The report contains no detail about the selection criteria or the process by which two individuals were chosen out of all those in the country who could legitimately be considered to be experts on the content and teaching of school subject English.

In addition, views about school subjects and how they should be taught can be expected to vary, even amongst those who can genuinely be considered to have expert status.

As far as AATE can see, there is no evidence to indicate that the views of Professor Spurr and Dr Fiona Mueller can be regarded as generally representative of the views of the many others in the country who have a similar degree of expertise.

Professor Spurr is apparently a recognised authority on early modern English poetry (including Donne and Milton) and on modernist poets, especially T.S. Eliot. This highly specialised scholarly knowledge is not equivalent to expertise in teaching subject English at primary and secondary school level.

The vast majority of experts in the field of English education in Australia understand that our national curriculum has an ethical obligation to meets the needs of all Australian children. This requires English teachers having both literary knowledge and a culturally and linguistically inclusive curriculum in which to teach it.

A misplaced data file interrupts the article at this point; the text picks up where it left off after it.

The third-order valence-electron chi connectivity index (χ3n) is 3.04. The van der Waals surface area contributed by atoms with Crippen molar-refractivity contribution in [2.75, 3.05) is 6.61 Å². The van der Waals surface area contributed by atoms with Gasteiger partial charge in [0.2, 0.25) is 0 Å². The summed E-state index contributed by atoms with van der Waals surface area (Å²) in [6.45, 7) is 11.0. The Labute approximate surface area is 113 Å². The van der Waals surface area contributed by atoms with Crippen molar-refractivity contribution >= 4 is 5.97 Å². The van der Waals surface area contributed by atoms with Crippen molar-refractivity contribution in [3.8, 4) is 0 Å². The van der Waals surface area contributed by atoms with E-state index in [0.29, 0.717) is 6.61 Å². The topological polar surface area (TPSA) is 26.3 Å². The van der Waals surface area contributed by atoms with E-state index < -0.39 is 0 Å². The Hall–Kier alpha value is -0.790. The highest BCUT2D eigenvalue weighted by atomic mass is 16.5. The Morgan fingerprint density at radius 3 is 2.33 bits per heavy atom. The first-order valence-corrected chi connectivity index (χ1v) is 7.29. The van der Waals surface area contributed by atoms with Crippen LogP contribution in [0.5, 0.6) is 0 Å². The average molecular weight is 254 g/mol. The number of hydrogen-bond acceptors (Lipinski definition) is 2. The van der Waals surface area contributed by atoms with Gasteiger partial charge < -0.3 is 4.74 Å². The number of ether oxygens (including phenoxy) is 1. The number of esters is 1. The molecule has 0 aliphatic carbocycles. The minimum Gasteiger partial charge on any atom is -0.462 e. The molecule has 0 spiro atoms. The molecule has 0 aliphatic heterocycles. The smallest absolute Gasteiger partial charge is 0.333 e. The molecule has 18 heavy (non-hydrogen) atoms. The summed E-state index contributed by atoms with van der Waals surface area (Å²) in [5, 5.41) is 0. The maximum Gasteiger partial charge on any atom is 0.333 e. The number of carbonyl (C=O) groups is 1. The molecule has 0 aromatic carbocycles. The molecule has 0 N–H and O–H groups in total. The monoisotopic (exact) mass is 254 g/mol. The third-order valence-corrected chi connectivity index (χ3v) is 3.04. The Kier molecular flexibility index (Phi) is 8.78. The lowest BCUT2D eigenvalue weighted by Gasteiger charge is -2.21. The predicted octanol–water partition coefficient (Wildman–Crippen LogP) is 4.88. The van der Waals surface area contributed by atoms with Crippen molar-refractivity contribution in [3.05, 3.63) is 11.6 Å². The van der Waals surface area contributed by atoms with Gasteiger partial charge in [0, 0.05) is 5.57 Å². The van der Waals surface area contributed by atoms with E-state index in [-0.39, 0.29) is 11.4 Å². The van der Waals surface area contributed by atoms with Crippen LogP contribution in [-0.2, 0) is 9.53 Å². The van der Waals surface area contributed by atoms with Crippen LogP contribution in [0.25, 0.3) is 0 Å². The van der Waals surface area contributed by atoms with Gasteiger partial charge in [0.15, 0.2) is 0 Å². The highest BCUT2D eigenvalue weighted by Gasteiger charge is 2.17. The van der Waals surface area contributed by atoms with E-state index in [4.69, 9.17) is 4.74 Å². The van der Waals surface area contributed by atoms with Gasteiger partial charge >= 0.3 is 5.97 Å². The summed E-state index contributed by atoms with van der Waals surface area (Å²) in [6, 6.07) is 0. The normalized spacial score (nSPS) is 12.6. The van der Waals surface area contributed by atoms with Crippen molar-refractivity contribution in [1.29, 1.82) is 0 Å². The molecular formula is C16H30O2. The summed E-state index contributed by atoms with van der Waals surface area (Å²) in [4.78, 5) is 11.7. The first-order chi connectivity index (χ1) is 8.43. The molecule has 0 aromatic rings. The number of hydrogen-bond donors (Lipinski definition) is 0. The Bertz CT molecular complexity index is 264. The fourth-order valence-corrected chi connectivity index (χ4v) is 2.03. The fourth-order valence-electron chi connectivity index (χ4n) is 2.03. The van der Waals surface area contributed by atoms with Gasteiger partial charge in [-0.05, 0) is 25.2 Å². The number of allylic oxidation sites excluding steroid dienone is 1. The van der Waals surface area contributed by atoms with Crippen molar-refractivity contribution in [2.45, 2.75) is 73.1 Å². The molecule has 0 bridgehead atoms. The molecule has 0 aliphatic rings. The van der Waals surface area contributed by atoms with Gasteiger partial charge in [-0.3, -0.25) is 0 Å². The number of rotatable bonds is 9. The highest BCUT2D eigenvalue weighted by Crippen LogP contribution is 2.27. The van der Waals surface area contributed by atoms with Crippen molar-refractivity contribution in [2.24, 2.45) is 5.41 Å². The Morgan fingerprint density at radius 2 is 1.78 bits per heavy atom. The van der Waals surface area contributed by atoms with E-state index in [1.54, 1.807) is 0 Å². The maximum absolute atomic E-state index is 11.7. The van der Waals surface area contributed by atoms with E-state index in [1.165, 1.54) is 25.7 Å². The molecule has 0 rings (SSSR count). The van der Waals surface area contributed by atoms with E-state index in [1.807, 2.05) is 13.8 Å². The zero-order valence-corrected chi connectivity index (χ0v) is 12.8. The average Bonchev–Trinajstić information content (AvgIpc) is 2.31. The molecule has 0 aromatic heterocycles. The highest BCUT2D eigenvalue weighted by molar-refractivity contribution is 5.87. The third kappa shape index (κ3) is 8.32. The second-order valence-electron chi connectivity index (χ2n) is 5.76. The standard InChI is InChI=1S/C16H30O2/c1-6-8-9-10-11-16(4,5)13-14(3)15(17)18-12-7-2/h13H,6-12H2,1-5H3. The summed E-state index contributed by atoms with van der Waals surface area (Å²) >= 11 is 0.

AATE considers that, without further supporting evidence, the personal views of Professor Spurr and Dr Mueller should be given little weight when the relevant authorities at state and federal level decide how they will respond to the recommendations related to English in the report arising from the review of the Australian Curriculum.

Garry Collins

President
Australian Association for the Teaching of English (AATE)
Sunday, 19 October 2014
President’s contact details: email – gazco48@bigpond.net.au ; phone – 0404 422 019

The Australian Association for the Teaching of English (AATE) is the national umbrella organisation unifying autonomous state and territory professional associations for teachers of school subject English. Established in 1964, it is a not-for-profit professional association run mainly by unpaid volunteers to promote and support secondary school English teaching.
 

Posted in: Curriculum matters   0 Comments

Eroding the meaning of 'reticent'

Posted by Garry Collins, ETAQ Immediate Past President on 17 October 2014

The following letter was submitted to The Australian for possible inclusion in the edition for Friday 17 October 2014 but it was not selected for publication. The paper seldom publishes criticism of its journalists.

Literary editor's vocabulary confusion

In his front page story on Richard Flanagan’s winning of the Man Booker Prize, literary editor Stephen Romei writes that the author “had been reticent to talk about his father’s influence on the book” (“In dad’s memory: hard labour wins Booker”, 16/10).

The online Macquarie Dictionary warns that the word reticent should not be confused with reluctant. Surely this is what Romei had done here.